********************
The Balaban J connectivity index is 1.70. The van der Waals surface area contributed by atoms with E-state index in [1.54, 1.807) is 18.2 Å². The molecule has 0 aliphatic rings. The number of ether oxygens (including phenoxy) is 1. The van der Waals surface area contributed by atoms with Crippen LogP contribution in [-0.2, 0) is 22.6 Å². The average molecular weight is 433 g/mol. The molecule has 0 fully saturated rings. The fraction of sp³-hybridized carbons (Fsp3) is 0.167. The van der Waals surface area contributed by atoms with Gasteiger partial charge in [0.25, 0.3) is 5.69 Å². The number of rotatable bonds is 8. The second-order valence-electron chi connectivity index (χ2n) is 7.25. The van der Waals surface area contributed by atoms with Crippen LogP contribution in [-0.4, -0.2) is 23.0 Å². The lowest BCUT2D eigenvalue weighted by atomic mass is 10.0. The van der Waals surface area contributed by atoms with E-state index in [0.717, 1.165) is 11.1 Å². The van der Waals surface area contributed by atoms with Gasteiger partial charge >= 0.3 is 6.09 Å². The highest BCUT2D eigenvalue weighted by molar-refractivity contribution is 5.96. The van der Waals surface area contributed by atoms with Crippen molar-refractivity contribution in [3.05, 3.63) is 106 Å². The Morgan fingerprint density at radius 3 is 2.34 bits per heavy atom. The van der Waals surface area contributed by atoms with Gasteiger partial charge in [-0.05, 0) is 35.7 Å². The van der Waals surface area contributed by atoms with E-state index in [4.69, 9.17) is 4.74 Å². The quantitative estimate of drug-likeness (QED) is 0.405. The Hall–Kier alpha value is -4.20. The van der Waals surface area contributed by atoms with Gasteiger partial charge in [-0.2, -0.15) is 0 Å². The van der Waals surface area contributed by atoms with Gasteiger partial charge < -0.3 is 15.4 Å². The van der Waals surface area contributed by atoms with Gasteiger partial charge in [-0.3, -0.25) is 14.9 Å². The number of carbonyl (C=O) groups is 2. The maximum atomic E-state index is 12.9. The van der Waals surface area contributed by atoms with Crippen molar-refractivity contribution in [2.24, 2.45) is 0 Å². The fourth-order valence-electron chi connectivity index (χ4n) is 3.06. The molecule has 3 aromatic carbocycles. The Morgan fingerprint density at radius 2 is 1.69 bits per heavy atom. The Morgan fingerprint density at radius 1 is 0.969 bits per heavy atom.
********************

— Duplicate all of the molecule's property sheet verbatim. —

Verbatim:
The Balaban J connectivity index is 1.70. The van der Waals surface area contributed by atoms with E-state index in [1.54, 1.807) is 18.2 Å². The molecule has 0 aliphatic rings. The number of ether oxygens (including phenoxy) is 1. The van der Waals surface area contributed by atoms with Crippen LogP contribution in [-0.2, 0) is 22.6 Å². The average molecular weight is 433 g/mol. The molecule has 0 fully saturated rings. The fraction of sp³-hybridized carbons (Fsp3) is 0.167. The van der Waals surface area contributed by atoms with Gasteiger partial charge in [0.25, 0.3) is 5.69 Å². The number of rotatable bonds is 8. The second-order valence-electron chi connectivity index (χ2n) is 7.25. The van der Waals surface area contributed by atoms with Crippen LogP contribution in [-0.4, -0.2) is 23.0 Å². The lowest BCUT2D eigenvalue weighted by atomic mass is 10.0. The van der Waals surface area contributed by atoms with E-state index in [0.717, 1.165) is 11.1 Å². The van der Waals surface area contributed by atoms with Gasteiger partial charge >= 0.3 is 6.09 Å². The highest BCUT2D eigenvalue weighted by molar-refractivity contribution is 5.96. The van der Waals surface area contributed by atoms with Crippen molar-refractivity contribution in [3.05, 3.63) is 106 Å². The Morgan fingerprint density at radius 3 is 2.34 bits per heavy atom. The van der Waals surface area contributed by atoms with Gasteiger partial charge in [-0.05, 0) is 35.7 Å². The van der Waals surface area contributed by atoms with E-state index in [4.69, 9.17) is 4.74 Å². The quantitative estimate of drug-likeness (QED) is 0.405. The Hall–Kier alpha value is -4.20. The van der Waals surface area contributed by atoms with Gasteiger partial charge in [-0.2, -0.15) is 0 Å². The van der Waals surface area contributed by atoms with Gasteiger partial charge < -0.3 is 15.4 Å². The van der Waals surface area contributed by atoms with Gasteiger partial charge in [-0.3, -0.25) is 14.9 Å². The number of carbonyl (C=O) groups is 2. The maximum atomic E-state index is 12.9. The van der Waals surface area contributed by atoms with Crippen molar-refractivity contribution in [2.24, 2.45) is 0 Å². The fourth-order valence-electron chi connectivity index (χ4n) is 3.06. The molecule has 3 aromatic carbocycles. The Morgan fingerprint density at radius 2 is 1.69 bits per heavy atom. The Morgan fingerprint density at radius 1 is 0.969 bits per heavy atom.